A Lament for Auckland
This column was first published in the March 2015 issue of Metro. Illustration by Tane Williams.
It’s telling that moving overseas is termed joining the “brain drain”. “Drain” implies loss but also inevitability. We don’t blame water for being pulled down the plughole — but in the absence of a solid stopper, that’s what it’s going to do.
In January, I left New Zealand, perhaps for good. I applied for a job in Sydney and, unexpectedly, I got it. One week I was staring down my seventh year in Wellington; the next I was moving to Australia. It was disconcerting how fast it happened — the plug had been pulled.
But as I got rid of the books and CDs I’d carted from flat to flat, it wasn’t my life in Wellington that I mourned, but the potential of one in Auckland. For 18 months, I’d wanted to move, and only partly because my boyfriend lives there. (The small pool of people to date is one reason Wellingtonians leave; the realisation that I had no exes in Sydney to run into was exhilarating.)
The Prime Minister’s description of Wellington as a “dying city” sparked outrage in the capital. But for too long it had felt to me like it was in its final throes, reliving its golden years with a scrapbook of mentions in Vogue and Lonely Planet, quoting the same anecdotes (Miranda Kerr, a regular at Maranui Cafe!) and accolades (the coolest little capital!) that had grown thinner with each retelling.
Meanwhile, iconic venues have closed: its trendiest music festival, Camp A Low Hum, finished last year, and its biggest, Homegrown, is always the same. They sold barely more than half the tickets to this year’s Rugby Sevens. They still have WOW — but how long before Auckland grabs it?
Then there’s the Miramar movie industry. You wouldn’t know it from the polystyrene monuments to Peter Jackson littering the airport, but What We Do in the Shadows was the best advertisement for the capital in a long time, as the Dominion Post recognised when it named Taika Waititi one of its Wellingtonians of the Year. Then he announced he was moving to the Bay of Plenty — to be closer to Auckland.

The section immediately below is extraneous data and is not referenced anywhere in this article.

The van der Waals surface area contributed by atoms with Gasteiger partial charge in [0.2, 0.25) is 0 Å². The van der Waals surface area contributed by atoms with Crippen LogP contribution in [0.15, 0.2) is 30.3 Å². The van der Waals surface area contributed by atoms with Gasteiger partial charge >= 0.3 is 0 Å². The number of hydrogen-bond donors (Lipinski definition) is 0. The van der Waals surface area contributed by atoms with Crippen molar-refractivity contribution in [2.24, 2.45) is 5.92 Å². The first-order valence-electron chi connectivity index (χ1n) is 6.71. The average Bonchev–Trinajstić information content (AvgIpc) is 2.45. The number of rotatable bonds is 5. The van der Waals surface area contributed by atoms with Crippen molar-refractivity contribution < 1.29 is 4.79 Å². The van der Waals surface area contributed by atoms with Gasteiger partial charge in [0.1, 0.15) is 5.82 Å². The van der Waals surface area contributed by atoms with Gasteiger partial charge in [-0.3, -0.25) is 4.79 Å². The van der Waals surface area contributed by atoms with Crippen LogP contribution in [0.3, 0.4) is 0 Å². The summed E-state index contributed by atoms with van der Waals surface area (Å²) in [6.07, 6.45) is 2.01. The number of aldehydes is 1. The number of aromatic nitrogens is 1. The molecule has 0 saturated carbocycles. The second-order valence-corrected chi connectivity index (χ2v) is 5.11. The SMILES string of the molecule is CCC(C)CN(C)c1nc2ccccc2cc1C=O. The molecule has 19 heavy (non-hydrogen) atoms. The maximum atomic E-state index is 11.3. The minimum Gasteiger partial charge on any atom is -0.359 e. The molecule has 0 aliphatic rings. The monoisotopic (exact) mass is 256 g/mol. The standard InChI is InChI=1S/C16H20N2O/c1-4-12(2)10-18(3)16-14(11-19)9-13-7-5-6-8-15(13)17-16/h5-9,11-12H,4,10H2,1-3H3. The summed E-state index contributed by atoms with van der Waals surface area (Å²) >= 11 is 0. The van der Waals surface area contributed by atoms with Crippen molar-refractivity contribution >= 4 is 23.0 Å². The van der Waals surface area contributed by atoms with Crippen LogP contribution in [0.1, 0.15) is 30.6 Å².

I spent a lot of time in Auckland last year, and every time I visited there was something new — either a physical development, like Britomart or Ponsonby Central, or a project that someone was giving a go to see if it stuck. If Wellington is sure of what it is, Auckland is sure of what it wants to be.
Of course, my aversion to the capital is partly because it’s simply time for me to move on. When you’re in your 20s and the world is as wide as your savings and employability will allow, it’s natural to be restless. To be a twenty-something here means the FOMO that comes from living at the bottom of the world gets to you. You thirst to travel or prove yourself on an international stage. But Auckland is at least doing its best to keep us here.
The rest of New Zealand seems content to accept this country is no place in which to be young and hungry and ambitious, placating itself with “They’ll be back when they want kids of their own!” as though that were your back-up plan for when you’ve accepted the upper limits of what life has in store for you.
Auckland is similar to my new home, Sydney: both coastal, “global” cities with large migrant communities and good “liveability” rankings. But Sydney is home to as many people as there are in all of New Zealand. In Auckland, the pool is smaller but not suffocating.
More important, there’s change, innovation, opportunity — and living there means you get to play a part in that. Just look at younger generations’ input to the Unitary Plan — on the decisions being made now to shape the city of the future. The momentum is there, spinning like a potter’s wheel, ready for you to get stuck in.